First, a stitch ripper is used to remove any visible threads from a previous service. A new thread is tied at the root to help gather up all of the loose and unlocked hair. The roots are felted with a thin hook in a similar manner to the initial locking process. When necessary, felting can be done to the body of any dreadlock in order to fix additional imperfections.
There’s no set amount of time to get maintenance. A maintenance session will last anywhere from 4 months to well over a year. If a professional hairstylist or loctician insists you need maintenance every few weeks, you may need to question whether the results are worth your time and money.
Modlocks encourages routine home care such as palm rolling and separating but in terms of tightening the roots or correcting any unwanted imperfections, self maintenance can be tedious with minimal results.
The hair around the hairline has a shorter growth cycle than the hair on the rest of your head. These hairs can be temporarily put back into the nearby locks but they will inevitably be the first hairs to sneak out again.
No. If you cut any new growth or loose hair the base of the lock will thin. A thin base will create a weak spot in the lock as it continues to grow. A weak spot has the potential to break.
Bouts of itchiness can come and go for many reasons.
1) Shampooing too frequently can dry out the scalp causing dry flaky dandruff.
2) Shampooing too infrequently can produce a buildup of sebum causing oily dandruff.
3) A reaction to a particular shampoo or hair product
4) Change of weather/seasons.
5) A symptom of related health issues (eczema or psoriasis).
In the case of new locks, your scalp might need some time adjusting to the permanent sections. This is normal. To alleviate mild itchiness, try changing your shampoo routine and/or using an anti-dandruff shampoo. To combat moderate to severe itchiness and dandruff, soak a cotton ball or fill a squeeze bottle with cold organic apple cider vinegar and apply directly onto the scalp. Some alternatives are natural products containing, tea-tree, mint or eucalyptus.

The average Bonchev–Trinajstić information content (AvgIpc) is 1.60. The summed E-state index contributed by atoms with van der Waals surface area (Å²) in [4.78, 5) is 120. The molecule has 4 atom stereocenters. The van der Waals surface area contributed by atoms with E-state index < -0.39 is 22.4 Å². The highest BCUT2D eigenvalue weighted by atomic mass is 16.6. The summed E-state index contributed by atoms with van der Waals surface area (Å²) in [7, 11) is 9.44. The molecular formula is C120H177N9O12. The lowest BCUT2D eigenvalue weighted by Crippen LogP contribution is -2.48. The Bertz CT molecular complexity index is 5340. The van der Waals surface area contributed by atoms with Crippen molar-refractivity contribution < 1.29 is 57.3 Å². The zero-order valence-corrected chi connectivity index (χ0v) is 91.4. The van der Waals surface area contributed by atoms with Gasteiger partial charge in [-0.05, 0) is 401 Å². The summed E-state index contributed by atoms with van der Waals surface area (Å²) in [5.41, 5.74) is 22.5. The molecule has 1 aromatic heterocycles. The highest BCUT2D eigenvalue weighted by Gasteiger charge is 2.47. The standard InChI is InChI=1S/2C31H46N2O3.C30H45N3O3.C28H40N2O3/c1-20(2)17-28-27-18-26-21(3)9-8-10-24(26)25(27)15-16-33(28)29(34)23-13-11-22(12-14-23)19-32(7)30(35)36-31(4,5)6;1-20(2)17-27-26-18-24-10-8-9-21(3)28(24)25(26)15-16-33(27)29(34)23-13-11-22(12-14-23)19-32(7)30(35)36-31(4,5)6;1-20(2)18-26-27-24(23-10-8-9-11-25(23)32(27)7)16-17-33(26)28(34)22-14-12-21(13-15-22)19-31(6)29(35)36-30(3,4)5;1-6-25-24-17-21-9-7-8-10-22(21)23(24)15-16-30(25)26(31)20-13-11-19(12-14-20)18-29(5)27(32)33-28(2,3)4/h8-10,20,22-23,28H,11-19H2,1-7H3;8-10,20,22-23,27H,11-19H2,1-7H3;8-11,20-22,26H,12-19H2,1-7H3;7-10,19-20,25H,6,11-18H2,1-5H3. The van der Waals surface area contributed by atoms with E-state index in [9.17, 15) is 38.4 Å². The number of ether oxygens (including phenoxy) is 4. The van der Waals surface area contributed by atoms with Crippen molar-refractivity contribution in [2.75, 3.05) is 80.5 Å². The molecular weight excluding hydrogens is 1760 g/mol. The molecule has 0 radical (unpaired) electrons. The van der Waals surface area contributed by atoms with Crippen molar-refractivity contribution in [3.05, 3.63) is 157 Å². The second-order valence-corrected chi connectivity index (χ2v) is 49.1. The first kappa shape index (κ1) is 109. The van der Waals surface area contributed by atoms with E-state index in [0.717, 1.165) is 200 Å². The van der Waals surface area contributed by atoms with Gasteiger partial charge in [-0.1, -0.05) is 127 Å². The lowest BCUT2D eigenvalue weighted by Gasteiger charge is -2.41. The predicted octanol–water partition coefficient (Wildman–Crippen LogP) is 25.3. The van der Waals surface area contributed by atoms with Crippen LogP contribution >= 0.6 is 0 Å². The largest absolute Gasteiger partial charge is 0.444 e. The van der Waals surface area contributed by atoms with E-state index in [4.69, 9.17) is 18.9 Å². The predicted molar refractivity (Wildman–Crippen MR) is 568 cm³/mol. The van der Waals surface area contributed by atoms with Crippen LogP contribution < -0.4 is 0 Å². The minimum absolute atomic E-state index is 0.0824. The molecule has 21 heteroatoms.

The little bumps (or welts) might be hives caused by an allergic reaction or tension bumps caused by excessive pulling and tension on the hair. If both of these have been ruled out, you may want to consider doing a lice check. See: What do I do if I get lice? To help soothe an irritated scalp try using wet baking soda, tea tree oil shampoo or apple cider vinegar (ACV). If the problem persists, consult a doctor.
First make sure it is lice. Scalp itch can be caused by other factors like perspiration, dandruff, weather and product sensitivities. Tension bumps from a tight lock maintenance can be mistaken for lice bites. When your hair sheds, the roots can be mistaken for lice eggs (nits).
Here are a few suggestions of natural products that will kill lice and their nits and help prevent future infestations. Check online for various quantities, ratios and processing times.
1) Vinegar: white or apple cider vinegar (ACV) will kill lice and help to dissolve the sticky substance that helps nits to stick to hair.
2) Pressed oil: coconut, sesame, olive will smother and suffocate lice and help with combing.
3) Concentrated or essential oil (drops added to shampoos or other oils) tea tree, eucalyptus, rosemary, lavender, peppermint, oregano and anise are natural insecticides.
4) Salt (mixed with vinegar equal parts) will help to desiccate lice.
You do not have to shave your head but you will likely have to cut your locks short and comb out any tangles. It’s easy to kill lice but it is not easy to pick them out of matted hair. Lice and nits are typically combed out with a narrow tooth metal comb which would make it nearly impossible to do with locks.
Absolutely. The trick to a good curl is to pin up the dreadlock while it’s still warm and let it cool down before letting it fall. The weight of the lock will gradually loosen the curl.